VIENNA, April 17 – As most Russians prepare to celebrate Orthodox Easter on Sunday, even though many tell pollsters that they do not know what that holiday is all about, an increasing number of them are worrying about the consequences of the growing officialization of Orthodoxy not only for Russian society but also for the Church itself.
In an article in today’s “Moskovskaya Pravda,” for example, Irena Tatonova, who describes herself as an atheist who has nonetheless long prepared the foods associated with Orthodox Easter, expresses her fear that the secular nature of the state, which she says “unites” Russians, may now be under threat (www.mospravda.ru/issue/2009/04....
Saying that no one could call her “a hater of Orthodox Church holidays,” she expressed her nervousness about the efforts by some Church leaders and politicians to make Easter a state holiday. While no one opposes getting another day off, she continues, these calls prompt the question: “Do we live in a secular state?”
“From the extremism of the atheism of Soviet times,” she continues, Russians “are careening toward the side of faith. To believe (at least in something good) is hardly a bad thing. Only without the consequences of extremism, which such measures are,” in her opinion and the that of many others, “fraught.”
That is especially so, she suggests, because the authors of this idea want the state to get involved not just in support for rituals but even for matters of belief. And in a country like Russia where there are not only many followers of other religions but a large number of people who are agnostics or atheists, such measures will prove divisive.
Moreover, Tatonova continues, supporters of this measure constantly point to Europe as a model. But that is a mistake. “In European countries,” she writes, “the population as a rule is more homogeneous ethnically and religiously and consequently it is far simpler there togive a religious holiday the status of a state one.”
But Russia is and remains a multi-national and poly-confessional country, and it would be a terrible mistake “to mix patriotism with religion,” she concludes, given that in the past members of “various nationalities and confessions” fought for the country, something some of them might be less inclined to do if the state sought to impose one religion on all.
Tatonova’s article is only one of many that have appeared this week in the wake of the publication of poll results indicating that up to 90 percent of Russians will celebrate Easter (www.interfax-religion.ru/islam..., even though a third of them have no idea what that day is about (wciom.ru/novosti/press-vypuski/press-vypusk/single/11736.html).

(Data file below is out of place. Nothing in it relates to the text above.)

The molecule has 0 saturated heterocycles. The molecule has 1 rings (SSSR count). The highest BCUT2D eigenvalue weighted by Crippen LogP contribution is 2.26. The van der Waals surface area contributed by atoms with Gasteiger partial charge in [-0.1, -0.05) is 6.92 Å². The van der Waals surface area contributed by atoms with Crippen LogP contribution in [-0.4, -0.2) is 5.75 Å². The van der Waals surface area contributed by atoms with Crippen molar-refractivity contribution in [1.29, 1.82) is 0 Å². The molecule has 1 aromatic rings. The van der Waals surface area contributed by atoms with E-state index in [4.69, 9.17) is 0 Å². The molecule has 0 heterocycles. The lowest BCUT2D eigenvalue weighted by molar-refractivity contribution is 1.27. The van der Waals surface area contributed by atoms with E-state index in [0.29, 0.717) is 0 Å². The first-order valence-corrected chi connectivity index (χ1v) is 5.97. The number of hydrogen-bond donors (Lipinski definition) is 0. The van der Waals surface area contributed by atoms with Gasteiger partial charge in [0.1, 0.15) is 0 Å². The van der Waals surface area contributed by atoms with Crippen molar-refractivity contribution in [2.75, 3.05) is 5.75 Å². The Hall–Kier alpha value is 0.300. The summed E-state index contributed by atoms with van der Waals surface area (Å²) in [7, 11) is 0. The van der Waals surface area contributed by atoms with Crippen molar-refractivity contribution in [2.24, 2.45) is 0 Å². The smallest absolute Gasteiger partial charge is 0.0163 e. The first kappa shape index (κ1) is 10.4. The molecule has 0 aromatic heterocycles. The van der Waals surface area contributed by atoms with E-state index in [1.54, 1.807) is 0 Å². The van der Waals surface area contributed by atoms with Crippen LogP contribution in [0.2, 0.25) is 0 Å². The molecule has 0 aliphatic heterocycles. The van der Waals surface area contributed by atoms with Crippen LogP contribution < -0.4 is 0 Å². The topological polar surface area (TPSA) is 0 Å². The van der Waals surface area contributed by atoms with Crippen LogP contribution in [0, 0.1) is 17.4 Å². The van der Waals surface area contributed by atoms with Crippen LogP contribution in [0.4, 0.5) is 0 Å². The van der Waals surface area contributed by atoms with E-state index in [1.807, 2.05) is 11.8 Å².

Many religious leaders of various faiths as well as many secular analysts have argued that a rebirth of religion is a necessity for Russia if it is to overcome the consequences of the anti-religious Soviet past, but at the same time, ever more of them are worried about what the official promotion of religion may do.
Most who express their concerns are worried as Tatonova is about the consequences of such a step for relations among the followers of various religions or those with no religion at all, but an increasing number are disturbed that the officialization of church holidays is having a negative impact on faith itself.
An increasing number of writers argue that the state’s involvement with Orthodoxy is compounding the problems generated by commercialization, detracting from the religious meaning of the holiday (www.portal-credo.ru/site/?act=...) and reducing religion in the minds of many to ritual alone (www.foma.ru/articles/2166/).
And many of these people are worried that if the central government gets involved with Orthodoxy, convinced that followers of that church constitute a majority of the faithful in the country, regional governments now and the central government in the future might back another faith, such as Islam, where its followers are or will be a majority.
Consequently, they suggest, even if the religion one or another group favors gets state backing now, the establishment of such a principle could mean that a religion that individual or group does not approve of could invoke this precedent against their faith somewhere else or in the future (www.islam.ru/rus/2009-04-16/#2....
‘Will Russia remain a secular state?’ Moscow writer asks